Tasty - Bella Cruise

Chapter One

My grandmother always said, “Men are like cupcakes. You have to lick a lot of icing to find one worth finishing off.” I think Grams knew plenty about variety (the spice of life!) but fuck-all about love. She was especially no help when it came to staying in a relationship. She had six husbands, and was engaged to be married to a seventh when she passed away at the ripe old age of ninety-two. God bless her. I got her recipe cards and first edition Joy of Cooking when she died. But I have to admit, sometimes I wish she’d passed down the secret of real, honest-to-goodness love, too. Maybe if she had, I wouldn’t be leaning over my laptop on a slow day at my bakery, trying to come up with a dirty metaphor for buttercream.

cupcakecasanovagmail:

You there, muffin?

But fuck it. Maybe Grams had the right idea. I’m pretty finished with love these days, anyway. Sexting and cybering are plenty for me, especially after I went through some traumatic heartbreak a few years ago. It’s healthier, safer, and a hell of a lot more fun. Smiling wickedly, my eyes scan the shop for some inspiration.

Rock n Roll Cakes is a cozy little place, decked out in retro decor, with a checkerboard floor and a fifties vibe. We even have a vintage Wedgewood stove in back, which adds to the charm, even though my shop assistant, Summer, is always threatening to leave it on the curb. Anyway, my shop offers lots of inspiration for poodle skirt jokes, but that isn’t quite what I’m looking for. Not today, and not with this guy. At last, my gaze falls on the icing injector tool on the counter.

thenagainmaybefondantgmail:

Sorry! I was just cleaning up the icing. Was finishing off a big order and it got alllllll over me. It’s everywhere. I’m dripping in it.

There’s a long pause. I let my eyes linger out the front window of my shop. It’s a beautiful Friday in Key West. The sky has just started to go orange and pink at the corners. The palm trees are shivering in the breeze. The sidewalks are packed with tourists, and while usually that would get me a little bit panicked about the lack of business, today I’m content to sit on my laptop and flirt with my anonymous online paramour. Let Summer finish up the groom’s cake for a client’s wedding. I have bigger cakes to bake.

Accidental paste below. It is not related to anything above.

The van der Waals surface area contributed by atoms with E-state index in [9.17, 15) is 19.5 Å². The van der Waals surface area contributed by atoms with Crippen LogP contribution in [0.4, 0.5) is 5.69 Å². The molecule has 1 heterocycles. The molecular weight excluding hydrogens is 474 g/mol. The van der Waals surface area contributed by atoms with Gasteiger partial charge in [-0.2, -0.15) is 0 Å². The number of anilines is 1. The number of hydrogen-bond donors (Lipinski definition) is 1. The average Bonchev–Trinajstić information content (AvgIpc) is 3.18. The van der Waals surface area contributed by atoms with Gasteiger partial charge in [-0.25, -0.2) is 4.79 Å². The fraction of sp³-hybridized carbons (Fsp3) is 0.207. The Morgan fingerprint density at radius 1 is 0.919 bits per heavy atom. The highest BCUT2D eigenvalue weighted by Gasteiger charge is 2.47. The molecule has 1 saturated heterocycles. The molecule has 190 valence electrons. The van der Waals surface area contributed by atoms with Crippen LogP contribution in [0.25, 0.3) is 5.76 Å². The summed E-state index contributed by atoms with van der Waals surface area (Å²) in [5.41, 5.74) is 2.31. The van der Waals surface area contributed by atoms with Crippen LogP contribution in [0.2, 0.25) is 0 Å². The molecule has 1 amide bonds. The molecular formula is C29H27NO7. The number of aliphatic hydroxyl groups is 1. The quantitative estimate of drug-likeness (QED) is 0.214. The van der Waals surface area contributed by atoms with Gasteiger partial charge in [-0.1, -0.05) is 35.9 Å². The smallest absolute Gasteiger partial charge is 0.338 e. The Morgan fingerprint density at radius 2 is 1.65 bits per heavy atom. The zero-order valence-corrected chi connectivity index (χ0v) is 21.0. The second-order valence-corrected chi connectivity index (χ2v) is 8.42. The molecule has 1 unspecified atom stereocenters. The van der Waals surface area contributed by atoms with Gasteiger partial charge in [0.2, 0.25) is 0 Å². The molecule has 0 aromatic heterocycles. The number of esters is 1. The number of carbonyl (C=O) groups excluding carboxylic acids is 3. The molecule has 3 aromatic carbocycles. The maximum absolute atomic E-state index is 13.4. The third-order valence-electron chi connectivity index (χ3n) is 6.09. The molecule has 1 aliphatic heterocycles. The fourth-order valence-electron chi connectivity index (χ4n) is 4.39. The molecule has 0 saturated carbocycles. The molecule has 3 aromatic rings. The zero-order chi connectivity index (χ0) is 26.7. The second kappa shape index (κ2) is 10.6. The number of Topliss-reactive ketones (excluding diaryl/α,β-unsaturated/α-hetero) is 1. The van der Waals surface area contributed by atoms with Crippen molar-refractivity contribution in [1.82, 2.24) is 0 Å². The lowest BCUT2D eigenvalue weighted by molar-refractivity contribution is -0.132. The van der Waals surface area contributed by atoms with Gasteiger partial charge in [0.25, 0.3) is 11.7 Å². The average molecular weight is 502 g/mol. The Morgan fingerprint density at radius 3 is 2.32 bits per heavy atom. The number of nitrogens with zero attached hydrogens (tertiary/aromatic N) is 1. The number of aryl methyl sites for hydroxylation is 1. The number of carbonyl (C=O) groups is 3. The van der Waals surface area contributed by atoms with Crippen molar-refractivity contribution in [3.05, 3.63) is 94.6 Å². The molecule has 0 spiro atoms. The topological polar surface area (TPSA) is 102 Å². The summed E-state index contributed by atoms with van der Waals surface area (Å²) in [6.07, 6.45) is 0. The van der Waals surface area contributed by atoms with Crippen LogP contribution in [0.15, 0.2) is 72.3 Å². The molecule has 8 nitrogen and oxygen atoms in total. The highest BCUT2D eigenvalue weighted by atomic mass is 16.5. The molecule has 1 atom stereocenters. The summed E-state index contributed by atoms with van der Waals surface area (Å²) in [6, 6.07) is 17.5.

cupcakecasanovagmail:

. . . where?

thenagainmaybefondantgmail:

Hidden in some unusual places. You know those icing injector tools?

cupcakecasanovagmail:

Of course.

I feel my wicked grin grow. Of course he knows about icing injector tools. I met this guy on the biggest bakery industry forum on the internet. He was arguing against the proliferation of gluten-free bakeshops in New York City. Those Williamsburg hipsters and their food allergies! I chimed in over direct messages in enthusiastic agreement, and sparks flew from there. We quickly took things off board to g-chat, and I know he’ll always back me up when it comes to crunchy Key West mamas and their disgusting penchant for agave syrup.

Or maybe I should say I “met” cupcakecasanova because I know almost nothing about him. I know that he lives in New York. I know that he hates food substitutions with a passion that borders on demonic. I know that he prefers chocolate to vanilla, strawberry to raspberry, oral to almost everything else . . . but I don’t even know his name.

My hands fly over the keys.

thenagainmaybefondantgmail:

Ours is just *so* hard and shiny and big. I can hardly get a grip on it.

cupcakecasanovagmail:

How big?

thenagainmaybefondantgmail:

Twelve, thirteen inches . . .

cupcakecasanovagmail:

Daaaaamn!

thenagainmaybefondantgmail:

Usually I have no problem handling something that size, but my hands just get so slippery when I’m working. Today I managed to squirt chocolate ganache right up my—

Before I can finish that thought, the bell on our front door jangles. I slam my laptop shut, and look up with a perfect, professional smile. A familiar face greets me: Wes Lansing, a high school buddy of mine. Okay, maybe we were more than buddies once. But he’s got a wife and a gut and a gaggle of kids now keeping him busy. All I have are my innuendos and my cake stands. Still, I’m always happy to see his face.

“Wes!” I say, leaning over the counter to press a kiss to his stubbly cheek. He lets out a low, easy chuckle. When I pull away, I see how he’s blushing a faint red. Some things never change.

“ ’ello Jules,” he rumbles.